We all want positive results. Which means we want positive and productive perception in the workplace. There is a progression from thinking to results that each of us need to understand. It will help us when we take measure of our fellow workers. The Stickman Concept created by Dr. Thurman Fleet in 1934 is extremely helpful in understanding how this process works. We think in pictures. Imagine your mind. Where is your mind located? We do not have a picture of our mind. So, we think of our mind as our brain, but it is not. Think of your mind as a function. Dr. Fleet’s stickman is a big help when trying to digest this concept and how it might be helpful in improving our desired results.

Dr. Fleet explained that the mind controls the body, and that the mind has two parts: thinking and feeling. The thinking mind (where perception takes place) causes our feelings and those feelings cause our actions (performance or behavior) and they have results, positive or negative. I share this because if we want better results, there is only one approach. We will need to change thinking/perception. Changing thinking changes feelings which changes actions which changes results. This is the way it is.

How we measure each other is serious work. It requires knowledge about a set of principles that allow us to have better understanding and empathy for each other. We all come to work with well ingrained habits. We want to help our people establish work habits involving core values, purpose, and skills. Charles Duhigg, in his book The Power of Habit describes the habit cycle (Cue – Routine – Reward).

The good news is habits are malleable. Character is a bundle of habit patterns influenced by the environment we create or find ourselves in. He explains that habits are a sequence of neural firing events into a routine and these events are called chunks when these neurons fire in a sequence or pattern repeatedly, that sequence or pattern gets tied together by a process called “chaining.” Teaching a child how to tie their shoes has 8 chunks that must be chained together by repeated practice. Once learned the brain goes on autopilot also known as muscle memory and tying their shoes takes little to no thought. Think of the last time you drove your car and you realized you spent part of that trip in autopilot, driving but not having to be conscious. That is where we want to help those we work with to master their job and accomplish great pride in their work. The power of habits is a very helpful tool in creating the workplace of our dreams.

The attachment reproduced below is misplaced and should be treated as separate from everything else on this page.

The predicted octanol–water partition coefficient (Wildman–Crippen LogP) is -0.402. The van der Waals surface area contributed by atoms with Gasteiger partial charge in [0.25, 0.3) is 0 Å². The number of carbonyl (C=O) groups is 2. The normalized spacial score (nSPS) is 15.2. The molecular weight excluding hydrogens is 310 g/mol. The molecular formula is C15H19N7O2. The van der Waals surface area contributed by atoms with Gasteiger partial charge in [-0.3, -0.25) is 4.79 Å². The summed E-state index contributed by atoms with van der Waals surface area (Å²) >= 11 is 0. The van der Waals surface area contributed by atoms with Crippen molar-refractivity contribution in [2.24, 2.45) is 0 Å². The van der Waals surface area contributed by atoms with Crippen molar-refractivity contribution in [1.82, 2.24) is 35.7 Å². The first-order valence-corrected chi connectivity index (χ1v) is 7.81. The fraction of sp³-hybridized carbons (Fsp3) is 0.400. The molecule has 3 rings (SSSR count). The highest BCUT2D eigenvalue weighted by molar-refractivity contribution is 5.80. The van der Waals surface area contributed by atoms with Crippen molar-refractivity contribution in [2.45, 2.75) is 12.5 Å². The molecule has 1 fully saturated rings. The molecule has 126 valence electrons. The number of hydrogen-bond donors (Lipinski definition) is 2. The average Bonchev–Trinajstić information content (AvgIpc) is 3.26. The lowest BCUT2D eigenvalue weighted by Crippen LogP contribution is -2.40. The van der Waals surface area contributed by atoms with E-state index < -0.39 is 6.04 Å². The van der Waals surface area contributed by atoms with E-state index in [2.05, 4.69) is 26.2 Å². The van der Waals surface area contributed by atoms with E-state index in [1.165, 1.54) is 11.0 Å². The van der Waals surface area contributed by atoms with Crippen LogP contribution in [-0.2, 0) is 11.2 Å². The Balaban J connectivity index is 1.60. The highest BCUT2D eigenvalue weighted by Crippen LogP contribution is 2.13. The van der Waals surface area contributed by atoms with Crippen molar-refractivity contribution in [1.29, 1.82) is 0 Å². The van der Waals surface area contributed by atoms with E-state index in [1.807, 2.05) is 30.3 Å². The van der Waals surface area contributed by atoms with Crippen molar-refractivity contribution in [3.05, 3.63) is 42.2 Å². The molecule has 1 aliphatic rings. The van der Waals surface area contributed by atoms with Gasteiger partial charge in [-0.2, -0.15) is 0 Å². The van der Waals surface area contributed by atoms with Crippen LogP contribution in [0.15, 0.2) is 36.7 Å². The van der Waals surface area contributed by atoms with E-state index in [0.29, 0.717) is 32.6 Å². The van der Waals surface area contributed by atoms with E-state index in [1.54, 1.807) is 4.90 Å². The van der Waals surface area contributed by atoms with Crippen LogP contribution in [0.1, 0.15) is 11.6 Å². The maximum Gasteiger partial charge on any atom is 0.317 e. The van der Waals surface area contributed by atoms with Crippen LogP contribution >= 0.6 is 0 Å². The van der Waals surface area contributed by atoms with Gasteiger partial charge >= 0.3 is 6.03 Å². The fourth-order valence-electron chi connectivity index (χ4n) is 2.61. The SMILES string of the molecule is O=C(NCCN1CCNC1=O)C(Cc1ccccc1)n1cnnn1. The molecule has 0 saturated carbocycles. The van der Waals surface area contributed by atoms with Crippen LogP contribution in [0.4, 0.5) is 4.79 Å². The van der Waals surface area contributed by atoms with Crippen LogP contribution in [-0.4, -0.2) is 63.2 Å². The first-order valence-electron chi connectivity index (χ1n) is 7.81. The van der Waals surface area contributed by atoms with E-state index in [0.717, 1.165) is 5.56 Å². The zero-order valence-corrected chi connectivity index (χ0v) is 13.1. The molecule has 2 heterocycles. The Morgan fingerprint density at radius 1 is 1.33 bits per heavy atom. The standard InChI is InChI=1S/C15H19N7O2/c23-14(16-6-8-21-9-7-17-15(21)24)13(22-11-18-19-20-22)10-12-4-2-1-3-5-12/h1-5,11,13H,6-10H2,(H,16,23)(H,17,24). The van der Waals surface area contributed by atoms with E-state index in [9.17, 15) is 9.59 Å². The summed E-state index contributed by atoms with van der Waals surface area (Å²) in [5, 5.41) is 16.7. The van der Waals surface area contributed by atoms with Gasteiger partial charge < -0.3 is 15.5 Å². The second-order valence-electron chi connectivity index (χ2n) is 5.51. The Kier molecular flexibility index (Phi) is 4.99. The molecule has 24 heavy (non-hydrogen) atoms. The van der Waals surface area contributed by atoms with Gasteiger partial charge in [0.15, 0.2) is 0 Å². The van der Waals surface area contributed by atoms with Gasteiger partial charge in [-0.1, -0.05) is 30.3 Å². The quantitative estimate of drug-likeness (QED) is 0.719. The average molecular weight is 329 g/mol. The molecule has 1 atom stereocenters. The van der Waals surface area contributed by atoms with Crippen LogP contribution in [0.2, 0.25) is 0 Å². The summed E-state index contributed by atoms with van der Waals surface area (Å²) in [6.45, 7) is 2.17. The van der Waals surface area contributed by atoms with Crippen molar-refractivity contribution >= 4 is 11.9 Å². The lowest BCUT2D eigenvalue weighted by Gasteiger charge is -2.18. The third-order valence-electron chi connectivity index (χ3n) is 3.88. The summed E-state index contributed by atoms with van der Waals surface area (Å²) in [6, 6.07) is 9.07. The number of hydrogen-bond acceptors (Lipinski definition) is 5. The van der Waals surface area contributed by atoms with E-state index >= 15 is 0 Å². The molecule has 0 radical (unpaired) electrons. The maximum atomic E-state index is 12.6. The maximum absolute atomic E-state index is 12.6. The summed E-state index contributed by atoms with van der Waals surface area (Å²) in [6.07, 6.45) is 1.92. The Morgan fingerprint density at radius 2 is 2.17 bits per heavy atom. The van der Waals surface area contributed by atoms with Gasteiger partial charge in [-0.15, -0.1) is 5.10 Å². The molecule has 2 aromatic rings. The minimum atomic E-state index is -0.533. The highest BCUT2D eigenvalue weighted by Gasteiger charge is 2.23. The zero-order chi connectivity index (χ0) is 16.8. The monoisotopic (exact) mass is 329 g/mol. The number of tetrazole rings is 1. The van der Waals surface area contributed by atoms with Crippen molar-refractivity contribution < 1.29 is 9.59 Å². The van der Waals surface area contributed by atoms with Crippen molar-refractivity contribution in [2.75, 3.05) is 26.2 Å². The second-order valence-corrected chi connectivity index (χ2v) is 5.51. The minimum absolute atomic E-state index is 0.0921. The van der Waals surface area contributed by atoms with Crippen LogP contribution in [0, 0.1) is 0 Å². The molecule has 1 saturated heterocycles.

I believe the enterprise of business and all its abundance are first accessible through how we treat each other. Our joy and greatest reward is in the service to others.

“For one true measure of a nation is its success in fulfilling the promise of a better life for each of its members. Let this be the measure of our nation.” From, “Special message to the Congress on National Health Needs (65),” February 27, 1962, Public Papers of the Presidents: John F. Kennedy, 1962.

May this also be our clarion call for the future of our companies and agencies.

John Tooley
Building Science Consultant

John Tooley is a building science consultant and owner of his company John Tooley, LLC. Regarded as a pioneer in the world of energy efficiency, Tooley has trained countless builders and contractors, and frequently gives keynote addresses at national conferences. He is recognized for his contributions to many of the largest utility and building programs in the nation.

Leave a Comment

You must be logged in to post a comment.


Stay Updated

Sign up for our mailing list to stay updated on all things home and building performance.

"*" indicates required fields

1Contact Details
2Your Organization
3Email Preferences
Hidden

Contact Details

State*